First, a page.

Apple Ranks Highest As A Hold
As of Friday's close, Apple, Inc. (AAPL) was the highest-rated company in the industry group VectorVest assigns it to (computer makers), with a VST ranking of 1.32 (on a scale from 0 to 2). Recall that VST (Value, Safety, Timing), VectorVest's master ranking, is comprised of a weighted average of its Relative Value, Relative Safety and Relative Timing indicators, with Relative Value underweighted and Relative Timing overweighted. Despite having the highest VST ranking in the industry group, Apple was rated a "hold", not a "buy" by VectorVest on Friday. Of VectorVest's 7 highest-rated computer makers, only one other, Dell, Inc. (DELL), was rated a "hold". What Dell and Apple had in common was Relative Timing scores below 1.00.
Hedging The 10 Highest Rated Gold And Silver Stocks
The table below shows the VST rankings for Apple, Dell, and 4 other of the 7 highest-rated computer makers (one of the 7, Pinnacle Data Systems, Inc. (PNS), has no options traded on it, so it wasn't included). It also shows the costs, as of Friday's close, of hedging these 6 stocks against greater-than-35% declines over the next several months. For comparison purposes, I've included the Technology Select SPDR ETF (XLK) as well. First, a reminder about what optimal puts are, and a note about why I've used 35% as a decline threshold; then, a screen capture showing the current optimal puts to hedge Apple against that threshold.
About Optimal Puts
Optimal puts are the ones that will give you the level of protection you want at the lowest possible cost. Portfolio Armor uses an algorithm developed by a finance Ph.D. to sort through and analyze all of the available puts for your position, scanning for the optimal ones.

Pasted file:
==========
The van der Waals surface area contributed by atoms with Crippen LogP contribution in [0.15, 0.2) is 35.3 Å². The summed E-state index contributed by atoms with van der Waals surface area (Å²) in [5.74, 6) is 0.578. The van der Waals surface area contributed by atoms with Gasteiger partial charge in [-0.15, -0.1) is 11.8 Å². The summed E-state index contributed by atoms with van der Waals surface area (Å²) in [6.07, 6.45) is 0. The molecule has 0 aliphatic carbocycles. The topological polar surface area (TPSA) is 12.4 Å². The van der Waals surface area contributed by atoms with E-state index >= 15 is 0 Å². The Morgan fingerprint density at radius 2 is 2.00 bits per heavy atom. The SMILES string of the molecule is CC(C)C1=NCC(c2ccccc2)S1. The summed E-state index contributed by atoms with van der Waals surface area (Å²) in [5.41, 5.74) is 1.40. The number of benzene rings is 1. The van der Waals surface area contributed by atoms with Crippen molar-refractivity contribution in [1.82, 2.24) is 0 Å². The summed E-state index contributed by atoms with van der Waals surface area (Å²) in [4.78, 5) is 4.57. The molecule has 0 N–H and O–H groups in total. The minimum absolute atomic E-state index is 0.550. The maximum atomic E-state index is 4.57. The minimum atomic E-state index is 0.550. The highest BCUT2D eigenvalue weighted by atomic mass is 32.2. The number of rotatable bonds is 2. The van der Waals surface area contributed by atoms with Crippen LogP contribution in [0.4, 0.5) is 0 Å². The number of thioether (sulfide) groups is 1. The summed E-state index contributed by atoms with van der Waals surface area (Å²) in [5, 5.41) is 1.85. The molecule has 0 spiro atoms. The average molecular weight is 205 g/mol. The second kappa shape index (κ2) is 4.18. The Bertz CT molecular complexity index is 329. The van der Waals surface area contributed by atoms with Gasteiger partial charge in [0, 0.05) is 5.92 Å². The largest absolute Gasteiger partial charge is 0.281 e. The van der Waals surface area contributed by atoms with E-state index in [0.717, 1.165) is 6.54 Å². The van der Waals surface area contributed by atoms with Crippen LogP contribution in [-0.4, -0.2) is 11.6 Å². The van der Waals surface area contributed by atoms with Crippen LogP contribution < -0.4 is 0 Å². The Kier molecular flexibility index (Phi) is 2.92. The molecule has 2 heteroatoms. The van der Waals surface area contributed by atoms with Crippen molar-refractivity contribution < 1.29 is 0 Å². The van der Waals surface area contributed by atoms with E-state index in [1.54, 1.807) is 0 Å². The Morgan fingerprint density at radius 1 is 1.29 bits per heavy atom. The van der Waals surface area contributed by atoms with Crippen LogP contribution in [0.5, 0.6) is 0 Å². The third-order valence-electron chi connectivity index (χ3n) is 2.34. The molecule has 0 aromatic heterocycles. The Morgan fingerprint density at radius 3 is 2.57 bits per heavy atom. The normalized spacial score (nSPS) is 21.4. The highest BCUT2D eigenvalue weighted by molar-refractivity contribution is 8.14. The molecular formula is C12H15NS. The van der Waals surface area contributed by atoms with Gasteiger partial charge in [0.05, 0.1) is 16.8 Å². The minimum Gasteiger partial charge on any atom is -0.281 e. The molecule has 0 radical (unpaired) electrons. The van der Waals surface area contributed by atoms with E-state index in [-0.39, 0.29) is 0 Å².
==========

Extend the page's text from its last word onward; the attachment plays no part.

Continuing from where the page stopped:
In this context, "threshold" is the maximum decline you are willing to risk. You can enter any percentage you like for a threshold when scanning for optimal puts (the higher the percentage though, the greater the chance you will find optimal puts for your position). Usually, I use 20% decline threshold when hedging, but two of these stocks, Silicon Graphics (SGI), and Cray, Inc. (CRAY), were too expensive to hedge using a 20% threshold (i.e., the cost of hedging them against a 20% decline was itself more than 20% of position value, so Portfolio Armor indicated there were no optimal contracts available for them). There were optimal contracts for all of these stocks against a 35% threshold, so that's the decline threshold I've used here.
The Optimal Puts For AAPL
Below is a screen capture showing the optimal put option contract to buy to hedge 100 shares of GLD against a greater-than-20% drop between now and June 15th, 2012. A note about these optimal put options and their cost: to be conservative, Portfolio Armor calculated the cost based on the ask price of the optimal puts. In practice, an investor can often purchase puts for a lower price, i.e., some price between the bid and the ask.
VST Rankings And Hedging Costs As Of Thursday's Close
Aside from the ETF XLK, listed at the bottom for comparison purposes, the computer companies below are listed in descending order of their VST (Value, Safety, Timing) rankings as of Friday's close. The hedging data is as of Friday's close as well, and is presented as a percentage of position value.
|VST Ranking|| |
|(SMCI)||Super Micro Comp.||1.06||8.76%*|
|(XLK)||Tech Select SPDR||1.06||3.41%***|
*Based on optimal puts expiring in April 2012.
**Based on optimal puts expiring in May 2012.
***Based on optimal puts expiring in June 2012.
Disclosure: I have no positions in any stocks mentioned, and no plans to initiate any positions within the next 72 hours.